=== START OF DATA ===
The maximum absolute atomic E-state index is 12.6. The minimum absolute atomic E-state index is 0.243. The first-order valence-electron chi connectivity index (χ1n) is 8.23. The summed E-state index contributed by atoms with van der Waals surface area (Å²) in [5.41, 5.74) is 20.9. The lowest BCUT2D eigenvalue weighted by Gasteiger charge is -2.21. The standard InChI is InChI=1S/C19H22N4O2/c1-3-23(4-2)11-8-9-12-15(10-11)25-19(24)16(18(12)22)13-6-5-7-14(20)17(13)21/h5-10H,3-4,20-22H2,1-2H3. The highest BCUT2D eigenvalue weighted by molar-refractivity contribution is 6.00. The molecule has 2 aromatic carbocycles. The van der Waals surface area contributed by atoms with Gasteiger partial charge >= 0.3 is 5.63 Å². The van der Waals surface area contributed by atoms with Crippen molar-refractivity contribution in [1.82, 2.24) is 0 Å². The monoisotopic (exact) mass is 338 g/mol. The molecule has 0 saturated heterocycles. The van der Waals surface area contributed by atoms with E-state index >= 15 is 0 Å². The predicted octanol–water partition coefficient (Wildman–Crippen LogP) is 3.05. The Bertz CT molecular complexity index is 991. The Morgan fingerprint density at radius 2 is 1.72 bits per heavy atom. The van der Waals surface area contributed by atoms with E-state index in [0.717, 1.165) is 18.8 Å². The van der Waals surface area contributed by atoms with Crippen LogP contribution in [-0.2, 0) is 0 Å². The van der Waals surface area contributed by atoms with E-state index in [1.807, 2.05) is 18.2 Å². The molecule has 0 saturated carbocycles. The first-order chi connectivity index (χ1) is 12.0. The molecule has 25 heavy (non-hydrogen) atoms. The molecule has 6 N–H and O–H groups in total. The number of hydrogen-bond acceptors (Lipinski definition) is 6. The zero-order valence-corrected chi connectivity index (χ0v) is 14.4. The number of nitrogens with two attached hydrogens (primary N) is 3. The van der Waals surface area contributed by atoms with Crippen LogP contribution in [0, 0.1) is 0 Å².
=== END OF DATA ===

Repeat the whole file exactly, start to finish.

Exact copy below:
The maximum absolute atomic E-state index is 12.6. The minimum absolute atomic E-state index is 0.243. The first-order valence-electron chi connectivity index (χ1n) is 8.23. The summed E-state index contributed by atoms with van der Waals surface area (Å²) in [5.41, 5.74) is 20.9. The lowest BCUT2D eigenvalue weighted by Gasteiger charge is -2.21. The standard InChI is InChI=1S/C19H22N4O2/c1-3-23(4-2)11-8-9-12-15(10-11)25-19(24)16(18(12)22)13-6-5-7-14(20)17(13)21/h5-10H,3-4,20-22H2,1-2H3. The highest BCUT2D eigenvalue weighted by molar-refractivity contribution is 6.00. The molecule has 2 aromatic carbocycles. The van der Waals surface area contributed by atoms with Gasteiger partial charge >= 0.3 is 5.63 Å². The van der Waals surface area contributed by atoms with Crippen molar-refractivity contribution in [1.82, 2.24) is 0 Å². The monoisotopic (exact) mass is 338 g/mol. The molecule has 0 saturated heterocycles. The van der Waals surface area contributed by atoms with E-state index >= 15 is 0 Å². The predicted octanol–water partition coefficient (Wildman–Crippen LogP) is 3.05. The Bertz CT molecular complexity index is 991. The Morgan fingerprint density at radius 2 is 1.72 bits per heavy atom. The van der Waals surface area contributed by atoms with E-state index in [0.717, 1.165) is 18.8 Å². The van der Waals surface area contributed by atoms with Crippen LogP contribution in [-0.2, 0) is 0 Å². The van der Waals surface area contributed by atoms with E-state index in [1.807, 2.05) is 18.2 Å². The molecule has 0 saturated carbocycles. The first-order chi connectivity index (χ1) is 12.0. The molecule has 25 heavy (non-hydrogen) atoms. The molecule has 6 N–H and O–H groups in total. The number of hydrogen-bond acceptors (Lipinski definition) is 6. The zero-order valence-corrected chi connectivity index (χ0v) is 14.4. The number of nitrogens with two attached hydrogens (primary N) is 3. The van der Waals surface area contributed by atoms with Crippen LogP contribution in [0, 0.1) is 0 Å².